Tuitions: A necessary evil?
Last updated: 04 June, 2009
TRENDS: Is it just exam phobia or more? Chitra Aiyer speaks to parents and teachers to analyse the surging popularity of tuition classes in the City.
Tuition classes have come to be a mainstay and are a big part of our educational ecosystem. With the kind of competition children these days face at every stage, parents are stressed like never before.
Age they start going
Children in Bangalore seem to normally start tuition classes somewhere around the 7th or 8th standard. Many parents, teachers and students however think that tuitions are really not a necessity till the 10th std if the child is able to pay attention at school and keep up with his school assignments.
If one of the parents is able to spend at least an hour at home with the child, in going over school work, tuitions can be avoided, says Aashima Kalra, a high school Chemistry teacher at Bethany High.
Almost everybody is of the opinion that Science students need the extra coaching classes, in the core subjects, to gain that competitive edge needed for entrance exams.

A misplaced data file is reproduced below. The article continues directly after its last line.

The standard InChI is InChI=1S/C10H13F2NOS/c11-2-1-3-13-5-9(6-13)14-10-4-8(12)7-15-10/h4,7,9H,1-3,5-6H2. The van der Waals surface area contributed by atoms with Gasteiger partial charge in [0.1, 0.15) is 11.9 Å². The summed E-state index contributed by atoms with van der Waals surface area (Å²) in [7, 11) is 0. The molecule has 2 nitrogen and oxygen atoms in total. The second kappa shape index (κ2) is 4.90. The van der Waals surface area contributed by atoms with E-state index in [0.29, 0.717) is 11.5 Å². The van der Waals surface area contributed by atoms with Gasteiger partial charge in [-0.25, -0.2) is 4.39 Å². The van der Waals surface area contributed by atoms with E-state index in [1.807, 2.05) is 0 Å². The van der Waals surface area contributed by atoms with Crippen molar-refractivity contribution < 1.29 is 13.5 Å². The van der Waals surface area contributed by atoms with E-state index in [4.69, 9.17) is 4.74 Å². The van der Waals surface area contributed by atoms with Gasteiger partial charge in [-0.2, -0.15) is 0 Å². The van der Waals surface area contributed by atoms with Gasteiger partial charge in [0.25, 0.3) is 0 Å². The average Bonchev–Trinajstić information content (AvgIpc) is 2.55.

Math, Science and Hindi are by far the most sought after subjects at tuition classes. Minakshi Garg, who teaches primary school at Head Start in Koramangala and who takes tuition classes for Hindi and Math, says that for Hindi kids seem to start tuitions fairly early in Bangalore, in fact as early as class 1.
Hindi, as a language, is not easy for a child coming from a non-Hindi speaking background. With tuitions, a child is able to know enough of the language to get good grades at school.
Minakshi goes on to add that in Bangalore many children seem to find enough help at home for Science and Mathematics in their primary school.
Neethi Agarwal, a mother to two boys in primary school, says that though their mother tongue is Hindi, her boys do not identify with the script. In fact, her older boy primarily spoke English at home with his parents, which made learning Hindi that much more challenging. So, they consciously chose to converse in Hindi at home to make the learning process easier for her second son.